Go with the Flow for Less - To study thousands of cells more economically, just pick the right supplies.

Go with the Flow for Less - To study thousands of cells more economically, just pick the right supplies.

Flow cytometry simultaneously analyzes a cell in many ways. The features analyzed can include cell size and number, plus molecular markers and other characteristics. Some instruments can analyze a couple dozen or more parameters of a cell. What’s more, 10,000 or more cells can be analyzed every second. So, flow cytometry provides high-content and high-speed results.

For an overview of flow cytometry, watch this great introduction by Malte Paulsen of EMBL. In describing flow cytometry, Paulsen says, “It is one of the principle methods in biomedical research.”

Despite more than 50 years of use in biological and clinical applications, scientists keep creating new ways to use flow cytometry. For a few examples, see the flow cytometry page at Nature.com

Beyond new methods of applying flow cytometry, scientists keep attacking more questions with this technology. In 2018 in Laboratory Investigation, for example, Alexandar Tzankov of the University Hospital Basel and his colleagues described using fluorescence-assisted flow sorting (FACS)—a method derived from flow cytometry—to analyze formalin-fixed, paraffin-embedded (FFPE) tissue to identify specific cells—malignant Hodgkin- and Reed-Sternberg cells (HRSC)—related to classical Hodgkin lymphoma (cHL). 

The scientists concluded: “Our work opens the door to a large resource of archived clinical cHL samples and lays foundation to more complex studies aimed to answer important biological and clinical questions that are critical to improve cHL management.”

And that’s just a tiny bit of what can be done with flow cytometry and FACs. Like many approaches to modern cellular studies, these methods depend on using the right technology.

Products for prepping

Beyond a flow-cytometry platform, a scientist needs a range of supplies to use this technique. So, we maintain a variety of products, especially FACS tubes and SWiSH cell strainers.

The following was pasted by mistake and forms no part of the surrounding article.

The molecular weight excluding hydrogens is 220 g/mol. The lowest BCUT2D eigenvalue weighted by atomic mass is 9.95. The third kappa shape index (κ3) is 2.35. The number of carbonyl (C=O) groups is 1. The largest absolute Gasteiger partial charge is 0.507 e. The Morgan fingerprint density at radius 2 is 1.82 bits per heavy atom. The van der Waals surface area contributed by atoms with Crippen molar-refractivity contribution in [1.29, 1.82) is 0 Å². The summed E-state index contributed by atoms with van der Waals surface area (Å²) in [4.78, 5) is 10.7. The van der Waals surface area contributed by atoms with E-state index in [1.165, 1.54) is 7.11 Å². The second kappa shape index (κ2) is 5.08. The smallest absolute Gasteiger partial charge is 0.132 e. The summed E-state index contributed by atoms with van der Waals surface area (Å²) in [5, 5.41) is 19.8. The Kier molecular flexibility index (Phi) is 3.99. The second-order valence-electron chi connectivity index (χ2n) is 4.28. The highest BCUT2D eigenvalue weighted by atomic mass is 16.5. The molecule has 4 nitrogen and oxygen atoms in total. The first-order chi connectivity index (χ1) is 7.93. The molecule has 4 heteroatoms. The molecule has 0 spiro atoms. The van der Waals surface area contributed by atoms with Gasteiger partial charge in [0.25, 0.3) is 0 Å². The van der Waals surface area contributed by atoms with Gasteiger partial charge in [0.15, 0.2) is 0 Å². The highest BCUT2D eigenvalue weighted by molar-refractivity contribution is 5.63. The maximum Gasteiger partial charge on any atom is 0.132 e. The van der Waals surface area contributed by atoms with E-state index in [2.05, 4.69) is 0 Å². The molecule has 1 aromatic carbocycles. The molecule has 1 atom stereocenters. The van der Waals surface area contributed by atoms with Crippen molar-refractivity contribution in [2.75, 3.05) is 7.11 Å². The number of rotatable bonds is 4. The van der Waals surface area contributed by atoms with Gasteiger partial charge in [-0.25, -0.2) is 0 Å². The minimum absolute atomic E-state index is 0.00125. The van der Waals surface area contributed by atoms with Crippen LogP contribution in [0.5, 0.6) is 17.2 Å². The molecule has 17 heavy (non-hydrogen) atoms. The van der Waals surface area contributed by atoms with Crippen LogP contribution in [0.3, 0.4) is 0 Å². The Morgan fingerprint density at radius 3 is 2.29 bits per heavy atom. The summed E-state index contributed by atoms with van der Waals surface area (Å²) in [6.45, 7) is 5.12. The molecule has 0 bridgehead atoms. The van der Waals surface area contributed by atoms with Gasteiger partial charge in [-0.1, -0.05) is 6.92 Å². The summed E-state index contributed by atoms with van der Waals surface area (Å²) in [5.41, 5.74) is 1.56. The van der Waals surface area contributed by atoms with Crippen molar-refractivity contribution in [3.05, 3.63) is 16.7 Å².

For FACS analysis, scientists dissociate cells before studying the samples. The dissociated cells go in a FACs tube. For example, we carry sterile polystyrene FACs tubes that hold up to 5 milliliters in sterile and non-sterile versions, all of which work with a variety of FACs platforms.

To get the single-cell suspensions needed to accurately analyze cells with flow cytometry, scientists prepare samples with a cell strainer. For example, we carry SWiSH cells strainers in various filtration levels: 40, 70 and 100 microns. For serial straining, just stack these strainers as needed. 

We even carry an adapter to make it easy to strain cells directly into a FACS tube.

In some cases, it’s especially convenient to get a combined cell strainer and FACS tube. For that, we offer the Flow Factory Cell Strainer all-in-one kit, also in 40, 70 and 100 micron filtration sizes.

With these FACS tubes and SWiSH cell strainers, scientists can run more samples at a lower cost. 

With high-throughput being one of flow cytometry’s key features, it pays to keep up the quality of the steps while holding down the cost where possible. Our tools let scientist do both.